The small stage set up against a backdrop of wine barrels was festooned with fairy lights that wound like vines up the microphone stand. Not quite the wedding cake spectacular laser lighting, giant LED screen, firework exploding extravaganzas of Adele’s staging, but then this was a free gig and there were at least 75,000 fewer people scattered about the Noisy Ritual than there were straining their eyesight to see Adele at Etihad. Plus, and I’m probably alone in thinking this, I prefer Jess Cornelius’ voice to Adele’s. But then, two of my favourite singers are Bob Dylan and Mark E Smith, so I’m certainly not casting myself as an expert in such matters.
Jess Cornelius was playing solo with electric guitar; so in other words we had the tongue, but no teeth. Rather than play songs from her Teeth & Tongue repertoire, however, she used the show to road test new material. Very new. Despite releasing an album with Teeth & Tongue just six months previously, the set consisted almost entirely of new songs. Only one song, Give Up On Your Health, the title track of the band’s most recent album, made the setlist here.
The venue wasn’t set up for great sound clarity, but generally people stopped yakking and listened to her. The new songs were mid paced and owed more to the style of the Grids album, rather than the disco pop sheen of their most recent album. But it is hard to know what musical wrapping she and the band will give these songs once she gets into the studio. They were lyrically dense and like her existing material, not necessarily verse, chorus verse in structure.
Early on she didn’t announce titles, so I can’t provide an accurate setlist, but I particularly liked the second and third songs she played; one had something to do with having a room of her own while the other was about banging her head against the wall. Whether it was the wall in the room of her own I couldn’t say. The acoustics in the room were not perfect, making it difficult to decipher individual lyrical phrases, so the third song might have been about having bangers and mash in the hall for I could tell. But I liked it anyway.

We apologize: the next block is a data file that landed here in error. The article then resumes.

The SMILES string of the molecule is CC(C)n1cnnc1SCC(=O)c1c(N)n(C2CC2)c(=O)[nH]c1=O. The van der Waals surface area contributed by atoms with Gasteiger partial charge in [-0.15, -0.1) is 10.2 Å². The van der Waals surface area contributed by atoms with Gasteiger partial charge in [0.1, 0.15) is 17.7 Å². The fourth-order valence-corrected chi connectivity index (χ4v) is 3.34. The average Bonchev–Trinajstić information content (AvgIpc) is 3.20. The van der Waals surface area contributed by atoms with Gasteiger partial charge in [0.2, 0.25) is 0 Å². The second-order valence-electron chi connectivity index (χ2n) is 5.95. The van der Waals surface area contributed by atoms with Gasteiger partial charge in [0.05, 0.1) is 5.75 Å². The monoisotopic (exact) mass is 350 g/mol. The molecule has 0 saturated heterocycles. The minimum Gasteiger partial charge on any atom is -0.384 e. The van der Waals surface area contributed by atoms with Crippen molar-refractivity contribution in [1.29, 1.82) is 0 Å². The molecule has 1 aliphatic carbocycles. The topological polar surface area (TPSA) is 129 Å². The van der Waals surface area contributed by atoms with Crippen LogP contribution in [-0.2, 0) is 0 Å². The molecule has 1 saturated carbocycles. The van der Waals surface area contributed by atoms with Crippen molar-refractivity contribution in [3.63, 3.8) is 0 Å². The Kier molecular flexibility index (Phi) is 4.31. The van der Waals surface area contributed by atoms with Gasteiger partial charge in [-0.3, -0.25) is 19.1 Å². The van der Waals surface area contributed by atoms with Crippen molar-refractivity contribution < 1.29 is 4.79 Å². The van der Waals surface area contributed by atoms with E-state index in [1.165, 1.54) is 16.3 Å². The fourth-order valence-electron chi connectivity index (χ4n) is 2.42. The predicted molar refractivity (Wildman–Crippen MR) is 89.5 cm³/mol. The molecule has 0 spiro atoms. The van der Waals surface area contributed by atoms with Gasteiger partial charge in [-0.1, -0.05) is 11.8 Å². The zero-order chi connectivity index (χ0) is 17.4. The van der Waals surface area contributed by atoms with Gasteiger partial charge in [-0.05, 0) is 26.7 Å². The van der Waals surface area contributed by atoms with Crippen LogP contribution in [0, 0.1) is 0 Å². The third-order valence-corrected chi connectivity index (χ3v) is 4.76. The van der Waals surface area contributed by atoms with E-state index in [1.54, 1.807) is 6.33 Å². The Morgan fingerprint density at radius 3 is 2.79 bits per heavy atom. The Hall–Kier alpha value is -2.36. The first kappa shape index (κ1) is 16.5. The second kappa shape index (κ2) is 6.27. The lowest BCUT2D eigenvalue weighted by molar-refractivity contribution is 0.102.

She played Jealousy, a slow, brooding lament that I’d heard at a previous show. Habits she introduced as something she wrote after listening to Sharon Van Etten and she finished with a song called Love and Low Self Esteem in which her voice threatened to bring down the rafters that sat above us.
A winery was perhaps a fitting venue after all, for hearing these new songs in their raw state was a little like a wine tasting – a little sample before hearing the final recorded version.
Such was the reception at the end that she put down her guitar and picked it straight up again to play us another new song as an encore. Bad Decisions it was called. I was spotting a lyrical theme and was beginning to worry about Jess. She did warn us that she didn’t really have any chirpy, happy songs, but even so, I’d picked up songs about banging her head against a wall, wanting to be alone, jealousy, bad habits, giving up on health, low self-esteem and making bad decisions. She was starting to sound like Morrissey. Perhaps an intervention was necessary. Should I have reached out to her in the vestibule of the unisex toilets, notwithstanding that I hadn’t washed my hands? On the other hand, a happy Jess Cornelius might not make such beguiling music, so in the interests of music, I’ll just leave well enough alone.
Banging my head against the wall (?)
I Wanna Be Alone (?)
Give Up On Your Health
Love and Low Self Esteem